December Market Update

Market Report Newsletter

Not the Great Recession

With a very limited inventory of available homes coupled with over a decade of tight lending standards, housing values will not nosedive like they did during the Great Recession. 

An astonishing 41% of Americans think that the housing market is going to crash in the next 12 months, according to a survey conducted by LendingTree. Even more revealing is that 74% of those who believe there will be a crash think it will be as bad or worse than the “2008 housing market collapse.” With so many convinced that a crash is inevitable, does that mean that housing will once again collapse?

Everyone across the nation recalls watching the housing market take a brutal pounding during the Great Recession. So many homeowners were burned as values toppled and their equity vanished seemingly overnight. It either happened to everybody personally or they knew somebody who felt the severe impact of the downturn. It is understandable that whenever there is an economic slump, the general public immediately recalls the Great Recession and expects the housing market to tumble once again.

Everyone expected a housing crash in 2018 when rates rose from 4% to 5%, but it did not materialize. It did not crash after the initial lockdowns of COVID, yet so many were convinced otherwise. Once again, with mortgage rates rocketing higher, home values already on the decline, and a recession on the horizon, many Americans believe that the housing market is on the edge of a precipice and home values are about to plummet. Even though so many feel a housing crash is eminent, and that it could be worse than the Great Recession, according to all the economic data, current trends, lending standards, and the health and strength of homeowners across the United States, there is no crash in sight, not now, not in the next 6-months, and not in the foreseeable future. 

The number one reason why a crash will not occur is that there simply are not enough available homes to purchase. Today’s inventory is at 3,182 homes. While there were 57% fewer homes last year, 1,363, the 3-year average prior to COVID (2017 to 2019) is 4,988 homes, 57% more than today. The inventory has been stuck at anemic levels since the beginning of the pandemic. In comparing today’s supply to the two years leading up to the Great Recession, 2006 and 2007, the difference is stunning. The inventory peak in 2006 was 16,006 homes, and it was 17,898 in 2007. The 2021 peak was 2,537 and in 2022 it was 4,069. In sharp contrast to today’s inventory crisis with a lack of available homes, there was an inventory glut that led up to the Great Recession.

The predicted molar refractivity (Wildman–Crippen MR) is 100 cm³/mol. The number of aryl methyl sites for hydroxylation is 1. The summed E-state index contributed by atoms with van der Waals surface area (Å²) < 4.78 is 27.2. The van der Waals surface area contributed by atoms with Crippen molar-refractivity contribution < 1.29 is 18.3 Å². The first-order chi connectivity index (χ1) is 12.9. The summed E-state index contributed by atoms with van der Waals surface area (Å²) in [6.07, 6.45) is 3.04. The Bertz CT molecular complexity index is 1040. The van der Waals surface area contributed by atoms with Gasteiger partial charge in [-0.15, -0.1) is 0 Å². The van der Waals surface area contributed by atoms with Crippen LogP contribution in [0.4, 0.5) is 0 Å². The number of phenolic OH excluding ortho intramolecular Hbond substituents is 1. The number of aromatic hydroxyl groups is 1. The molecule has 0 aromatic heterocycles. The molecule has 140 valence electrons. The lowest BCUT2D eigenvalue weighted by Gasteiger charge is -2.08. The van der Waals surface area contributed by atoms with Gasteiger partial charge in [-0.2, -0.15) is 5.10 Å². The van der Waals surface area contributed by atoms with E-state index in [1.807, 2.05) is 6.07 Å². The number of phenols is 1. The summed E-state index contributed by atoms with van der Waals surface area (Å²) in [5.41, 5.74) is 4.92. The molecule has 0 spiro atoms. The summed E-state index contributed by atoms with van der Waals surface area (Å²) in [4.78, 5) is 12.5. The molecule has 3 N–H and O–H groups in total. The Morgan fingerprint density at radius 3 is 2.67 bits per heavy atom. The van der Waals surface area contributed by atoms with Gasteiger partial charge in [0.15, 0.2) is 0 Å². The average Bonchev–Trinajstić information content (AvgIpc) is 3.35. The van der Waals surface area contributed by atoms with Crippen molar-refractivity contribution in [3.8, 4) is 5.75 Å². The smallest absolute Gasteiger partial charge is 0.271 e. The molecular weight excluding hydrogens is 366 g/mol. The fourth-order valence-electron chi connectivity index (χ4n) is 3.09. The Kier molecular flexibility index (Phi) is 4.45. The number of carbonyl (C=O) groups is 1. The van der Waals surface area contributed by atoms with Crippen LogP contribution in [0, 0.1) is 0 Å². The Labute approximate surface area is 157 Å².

Demand sank by 7% in the past couple of weeks.

Demand, a snapshot of the number of new escrows over the prior month, decreased from 1,212 to 1,133 in the past couple of weeks, shedding 79 pending sales, or down 7%. It was the lowest level since April 2020 during the initial lockdowns of the pandemic. According to Mortgage News Daily, mortgage rates continued to ease on indications from the Federal Reserve that the climb in the Federal Funds Rate will most likely slow and have been hovering around 6.35% since the start of this month. Mortgage rates are expected to improve once inflation is trending down. That can come as soon as this week, with the release of the Consumer Price Index tomorrow. For the rest of the year, with fewer choices and plenty of holiday distractions, expect demand to plunge until ringing in 2023. From there, demand will slowly improve and gain speed upon transitioning to the Winter Market, mid-January through mid-March.

Last year, demand was at 1,944, 72% more than today, or an extra 811. The 3-year average prior to COVID (2017 to 2019) was at 1,774 pending sales, 57% more than today, or an extra 641.

With demand falling faster than supply, the Expected Market Time (the number of days to sell all Orange County listings at the current buying pace) increased from 81 to 84 days in the past couple of weeks. Last year the Expected Market Time was at 21 days, substantially faster than today and home values were screaming higher. The 3-year average prior to COVID was 87 days, similar to today. 


Luxury End

The luxury housing market cooled considerably in the past couple of weeks. 

In the past couple of weeks, the luxury inventory of homes priced above $2 million decreased from 730 to 698 homes, down 32 homes, or 4%. Luxury demand decreased by 1 pending sale, down 1%, and now sits at 109, its lowest reading since May 2020, the initial lockdowns of COVID. With supply dropping faster than the drop in demand, the overall Expected Market Time for luxury homes priced above $2 million decreased from 199 to 192 days. Luxury is returning to pre-pandemic levels. Upper end homes typically do not sell instantly; instead, market times of over 6-months is quite common. The higher the price, the longer it takes to sell a home.  


Year over year, luxury demand is down by 72 pending sales or 40%, and the active luxury listing inventory is up by 301 homes or 76%. The Expected Market Time last year was 66 days, nearly instantaneous for luxury. 

For homes priced between $2 million and $4 million, the Expected Market Time in the past two weeks decreased from 144 to 138 days. For homes priced between $4 million and $8 million, the Expected Market Time decreased from 527 to 503 days. For homes priced above $8 million, the Expected Market Time decreased from 420 to 386 days. At 386 days, a seller would be looking at placing their home into escrow around January 2024. 

Carter Weir
Sales Agent
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3301  East Coast Hwy, Corona Del Mar 92625

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